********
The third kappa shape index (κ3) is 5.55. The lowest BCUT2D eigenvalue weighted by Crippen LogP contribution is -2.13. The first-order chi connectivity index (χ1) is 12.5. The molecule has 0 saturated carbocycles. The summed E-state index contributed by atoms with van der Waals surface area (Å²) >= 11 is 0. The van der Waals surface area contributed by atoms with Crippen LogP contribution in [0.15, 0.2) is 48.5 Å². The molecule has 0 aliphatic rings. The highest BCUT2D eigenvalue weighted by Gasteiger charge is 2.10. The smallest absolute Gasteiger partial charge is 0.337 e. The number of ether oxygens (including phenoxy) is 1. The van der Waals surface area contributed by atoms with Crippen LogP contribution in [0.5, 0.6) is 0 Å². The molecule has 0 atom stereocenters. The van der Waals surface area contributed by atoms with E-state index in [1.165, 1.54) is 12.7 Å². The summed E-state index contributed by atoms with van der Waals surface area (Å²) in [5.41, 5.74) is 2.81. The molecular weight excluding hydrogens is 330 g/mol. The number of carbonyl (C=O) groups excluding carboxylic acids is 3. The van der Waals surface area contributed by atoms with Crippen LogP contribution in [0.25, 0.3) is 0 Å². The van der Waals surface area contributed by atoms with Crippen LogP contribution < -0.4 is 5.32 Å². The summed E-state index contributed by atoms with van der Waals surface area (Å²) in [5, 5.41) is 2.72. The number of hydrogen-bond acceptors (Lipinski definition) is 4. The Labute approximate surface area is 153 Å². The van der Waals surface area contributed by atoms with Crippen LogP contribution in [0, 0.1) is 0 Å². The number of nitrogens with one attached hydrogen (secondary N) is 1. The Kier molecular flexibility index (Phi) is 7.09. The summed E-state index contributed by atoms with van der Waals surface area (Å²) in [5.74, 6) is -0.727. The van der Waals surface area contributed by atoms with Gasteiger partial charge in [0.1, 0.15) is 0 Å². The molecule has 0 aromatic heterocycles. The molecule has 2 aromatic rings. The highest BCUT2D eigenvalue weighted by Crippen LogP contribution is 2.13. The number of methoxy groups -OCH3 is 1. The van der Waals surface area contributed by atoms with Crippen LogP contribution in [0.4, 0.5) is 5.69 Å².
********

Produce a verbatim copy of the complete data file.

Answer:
The third kappa shape index (κ3) is 5.55. The lowest BCUT2D eigenvalue weighted by Crippen LogP contribution is -2.13. The first-order chi connectivity index (χ1) is 12.5. The molecule has 0 saturated carbocycles. The summed E-state index contributed by atoms with van der Waals surface area (Å²) >= 11 is 0. The van der Waals surface area contributed by atoms with Crippen LogP contribution in [0.15, 0.2) is 48.5 Å². The molecule has 0 aliphatic rings. The highest BCUT2D eigenvalue weighted by Gasteiger charge is 2.10. The smallest absolute Gasteiger partial charge is 0.337 e. The number of ether oxygens (including phenoxy) is 1. The van der Waals surface area contributed by atoms with Crippen LogP contribution in [0.5, 0.6) is 0 Å². The molecule has 0 atom stereocenters. The van der Waals surface area contributed by atoms with E-state index in [1.165, 1.54) is 12.7 Å². The summed E-state index contributed by atoms with van der Waals surface area (Å²) in [5.41, 5.74) is 2.81. The molecular weight excluding hydrogens is 330 g/mol. The number of carbonyl (C=O) groups excluding carboxylic acids is 3. The van der Waals surface area contributed by atoms with Crippen LogP contribution in [0.25, 0.3) is 0 Å². The van der Waals surface area contributed by atoms with Crippen LogP contribution < -0.4 is 5.32 Å². The summed E-state index contributed by atoms with van der Waals surface area (Å²) in [5, 5.41) is 2.72. The number of hydrogen-bond acceptors (Lipinski definition) is 4. The Labute approximate surface area is 153 Å². The van der Waals surface area contributed by atoms with Crippen LogP contribution in [0, 0.1) is 0 Å². The number of nitrogens with one attached hydrogen (secondary N) is 1. The Kier molecular flexibility index (Phi) is 7.09. The summed E-state index contributed by atoms with van der Waals surface area (Å²) in [5.74, 6) is -0.727. The van der Waals surface area contributed by atoms with Gasteiger partial charge in [0.1, 0.15) is 0 Å². The molecule has 0 aromatic heterocycles. The molecule has 2 aromatic rings. The highest BCUT2D eigenvalue weighted by Crippen LogP contribution is 2.13. The number of methoxy groups -OCH3 is 1. The van der Waals surface area contributed by atoms with Crippen LogP contribution in [0.4, 0.5) is 5.69 Å².